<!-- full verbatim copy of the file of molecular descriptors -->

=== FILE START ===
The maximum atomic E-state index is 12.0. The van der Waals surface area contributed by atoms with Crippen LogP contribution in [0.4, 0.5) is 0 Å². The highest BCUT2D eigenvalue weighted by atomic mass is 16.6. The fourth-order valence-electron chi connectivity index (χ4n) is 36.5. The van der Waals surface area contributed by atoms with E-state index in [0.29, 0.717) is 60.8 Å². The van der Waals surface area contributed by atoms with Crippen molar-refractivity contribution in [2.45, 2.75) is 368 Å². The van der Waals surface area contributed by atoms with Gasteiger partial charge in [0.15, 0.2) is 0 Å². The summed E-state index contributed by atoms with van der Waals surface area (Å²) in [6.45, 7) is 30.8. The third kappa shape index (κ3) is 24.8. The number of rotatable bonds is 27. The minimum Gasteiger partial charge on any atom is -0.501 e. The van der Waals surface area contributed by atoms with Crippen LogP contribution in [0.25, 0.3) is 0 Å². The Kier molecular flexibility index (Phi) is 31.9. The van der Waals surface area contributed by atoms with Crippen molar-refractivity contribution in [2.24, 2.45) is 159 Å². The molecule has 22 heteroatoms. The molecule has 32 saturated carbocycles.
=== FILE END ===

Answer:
The maximum atomic E-state index is 12.0. The van der Waals surface area contributed by atoms with Crippen LogP contribution in [0.4, 0.5) is 0 Å². The highest BCUT2D eigenvalue weighted by atomic mass is 16.6. The fourth-order valence-electron chi connectivity index (χ4n) is 36.5. The van der Waals surface area contributed by atoms with E-state index in [0.29, 0.717) is 60.8 Å². The van der Waals surface area contributed by atoms with Crippen molar-refractivity contribution in [2.45, 2.75) is 368 Å². The van der Waals surface area contributed by atoms with Gasteiger partial charge in [0.15, 0.2) is 0 Å². The summed E-state index contributed by atoms with van der Waals surface area (Å²) in [6.45, 7) is 30.8. The third kappa shape index (κ3) is 24.8. The number of rotatable bonds is 27. The minimum Gasteiger partial charge on any atom is -0.501 e. The van der Waals surface area contributed by atoms with Crippen LogP contribution in [0.25, 0.3) is 0 Å². The Kier molecular flexibility index (Phi) is 31.9. The van der Waals surface area contributed by atoms with Crippen molar-refractivity contribution in [2.24, 2.45) is 159 Å². The molecule has 22 heteroatoms. The molecule has 32 saturated carbocycles.